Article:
The "software" solution, the manipulation of conversational situations or oneself, is more difficult to implement but every bit as necessary. This is based on the fact that no device can replace normal hearing; problems will always remain, and it is up to the hearing-impaired person to take the next step in order to reduce their impact. It is not easy to change the habits of a lifetime and begin to assert one's own communication rights in an open and public manner, but it is vital that it be done. Most hearing-impaired people are quite aware of the consequences of their not making an assertive effort to improve their communicative reality. The resulting anger, frustration, and isolation are all too well known to people with hearing losses. Taking what control one can of one's problems is a healthier and more mature response than just doing nothing. It is not necessary to make a big deal of it. Just the comment that "I don't hear very well" or "You know I have a hearing loss" or any similar statement lets a person know why a specific request is being made. Actually, most people will be pleased to know what they can do to improve the communication situation. If they are interested in talking to you, they are interested in being understood by you.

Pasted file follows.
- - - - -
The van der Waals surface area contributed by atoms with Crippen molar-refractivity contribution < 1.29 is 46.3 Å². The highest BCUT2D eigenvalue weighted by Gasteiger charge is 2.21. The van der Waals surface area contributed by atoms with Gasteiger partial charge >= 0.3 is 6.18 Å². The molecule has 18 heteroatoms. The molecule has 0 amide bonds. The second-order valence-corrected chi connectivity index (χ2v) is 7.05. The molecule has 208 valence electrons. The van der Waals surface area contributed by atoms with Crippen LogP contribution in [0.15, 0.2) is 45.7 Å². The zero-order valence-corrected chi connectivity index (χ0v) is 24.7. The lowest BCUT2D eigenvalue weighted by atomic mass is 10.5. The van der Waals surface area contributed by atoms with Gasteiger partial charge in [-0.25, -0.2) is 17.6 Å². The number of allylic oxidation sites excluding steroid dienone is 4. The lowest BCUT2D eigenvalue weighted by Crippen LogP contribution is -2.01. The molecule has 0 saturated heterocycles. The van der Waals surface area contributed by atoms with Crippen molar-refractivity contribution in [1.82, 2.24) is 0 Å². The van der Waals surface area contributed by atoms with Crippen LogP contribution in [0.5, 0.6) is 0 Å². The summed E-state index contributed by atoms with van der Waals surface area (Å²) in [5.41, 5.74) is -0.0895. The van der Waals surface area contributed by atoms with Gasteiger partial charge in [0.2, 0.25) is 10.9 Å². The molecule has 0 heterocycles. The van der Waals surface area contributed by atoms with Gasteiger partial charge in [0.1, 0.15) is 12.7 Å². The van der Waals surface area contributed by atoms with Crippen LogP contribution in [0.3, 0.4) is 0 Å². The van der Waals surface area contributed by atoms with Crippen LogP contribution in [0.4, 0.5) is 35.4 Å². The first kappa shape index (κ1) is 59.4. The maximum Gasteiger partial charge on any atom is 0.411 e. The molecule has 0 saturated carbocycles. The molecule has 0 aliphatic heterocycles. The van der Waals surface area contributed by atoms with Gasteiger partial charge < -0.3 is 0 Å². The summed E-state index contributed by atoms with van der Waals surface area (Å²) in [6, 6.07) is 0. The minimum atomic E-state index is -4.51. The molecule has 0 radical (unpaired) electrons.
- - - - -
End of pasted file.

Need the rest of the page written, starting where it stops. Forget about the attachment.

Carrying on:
Let us review some typical situations in which assertive behavior can enhance verbal comprehension. People with a hearing loss have an inordinate amount of difficulty understanding speech in a noisy situation. The proper kind of assertive behavior in this situation is to ask that the competing sounds be reduced, if at all possible. In a social situation, it is not necessary to have the TV blaring a few feet away. The car radio does not have to be on when one is talking to another person in the car. The host can wait to turn the dishwasher on until after the guests have left. The serious conversation at a table can be deferred until after everyone has shuffled all the chairs in the dining room and gotten seated. The sound system in a restaurant need not be turned up so high. And so on. If the hearing-impaired person makes no comment about these difficult listening situations, nothing will be done. A request, politely expressed, with the reasons included, can work wonders. Even unsuccessful requests will help sensitize people for similar future requests.